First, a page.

8. Critical Thinking Dispositions

Educational researchers use the term ‘dispositions’ broadly for the habits of mind and attitudes that contribute causally to being a critical thinker. Some writers (e.g., Paul & Elder 2006; Hamby 2014; Bailin & Battersby 2016a) propose to use the term ‘virtues’ for this dimension of a critical thinker. The virtues in question, although they are virtues of character, concern the person’s ways of thinking rather than the person’s ways of behaving towards others. They are not moral virtues but intellectual virtues, of the sort articulated by Zagzebski (1996) and discussed by Turri, Alfano, and Greco (2017).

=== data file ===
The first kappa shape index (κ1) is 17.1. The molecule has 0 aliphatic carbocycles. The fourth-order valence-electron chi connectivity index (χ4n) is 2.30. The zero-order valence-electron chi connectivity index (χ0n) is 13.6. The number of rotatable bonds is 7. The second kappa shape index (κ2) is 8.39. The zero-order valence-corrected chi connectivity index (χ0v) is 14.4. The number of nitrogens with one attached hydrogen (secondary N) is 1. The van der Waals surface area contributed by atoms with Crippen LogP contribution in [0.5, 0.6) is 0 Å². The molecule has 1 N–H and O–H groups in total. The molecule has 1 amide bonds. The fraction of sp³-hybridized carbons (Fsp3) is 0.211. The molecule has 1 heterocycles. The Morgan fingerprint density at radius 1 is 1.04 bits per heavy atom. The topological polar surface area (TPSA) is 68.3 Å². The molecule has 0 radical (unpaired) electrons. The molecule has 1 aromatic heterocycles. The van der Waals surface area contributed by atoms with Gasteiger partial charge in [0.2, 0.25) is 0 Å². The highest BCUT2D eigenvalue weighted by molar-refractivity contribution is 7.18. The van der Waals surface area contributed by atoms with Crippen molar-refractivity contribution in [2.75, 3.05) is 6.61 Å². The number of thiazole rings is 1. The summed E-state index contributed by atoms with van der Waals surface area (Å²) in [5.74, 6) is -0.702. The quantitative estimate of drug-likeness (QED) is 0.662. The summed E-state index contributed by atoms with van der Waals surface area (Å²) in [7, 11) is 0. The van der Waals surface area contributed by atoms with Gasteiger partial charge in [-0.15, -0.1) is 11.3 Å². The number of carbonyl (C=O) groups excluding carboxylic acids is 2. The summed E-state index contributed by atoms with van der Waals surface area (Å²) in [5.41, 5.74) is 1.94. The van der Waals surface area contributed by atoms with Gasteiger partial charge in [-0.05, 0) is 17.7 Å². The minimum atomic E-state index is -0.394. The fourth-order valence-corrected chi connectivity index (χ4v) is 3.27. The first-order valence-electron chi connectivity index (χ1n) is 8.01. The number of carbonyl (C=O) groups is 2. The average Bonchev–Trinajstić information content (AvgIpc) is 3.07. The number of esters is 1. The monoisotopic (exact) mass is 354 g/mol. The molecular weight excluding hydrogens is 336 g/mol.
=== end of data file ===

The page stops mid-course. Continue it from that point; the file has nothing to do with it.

On a realistic conception, thinking dispositions or intellectual virtues are real properties of thinkers. They are general tendencies, propensities, or inclinations to think in particular ways in particular circumstances, and can be genuinely explanatory (Siegel 1999). Sceptics argue that there is no evidence for a specific mental basis for the habits of mind that contribute to thinking critically, and that it is pedagogically misleading to posit such a basis (Bailin et al. 1999a). Whatever their status, critical thinking dispositions need motivation for their initial formation in a child—motivation that may be external or internal. As children develop, the force of habit will gradually become important in sustaining the disposition (Nieto & Valenzuela 2012). Mere force of habit, however, is unlikely to sustain critical thinking dispositions. Critical thinkers must value and enjoy using their knowledge and abilities to think things through for themselves. They must be committed to, and lovers of, inquiry.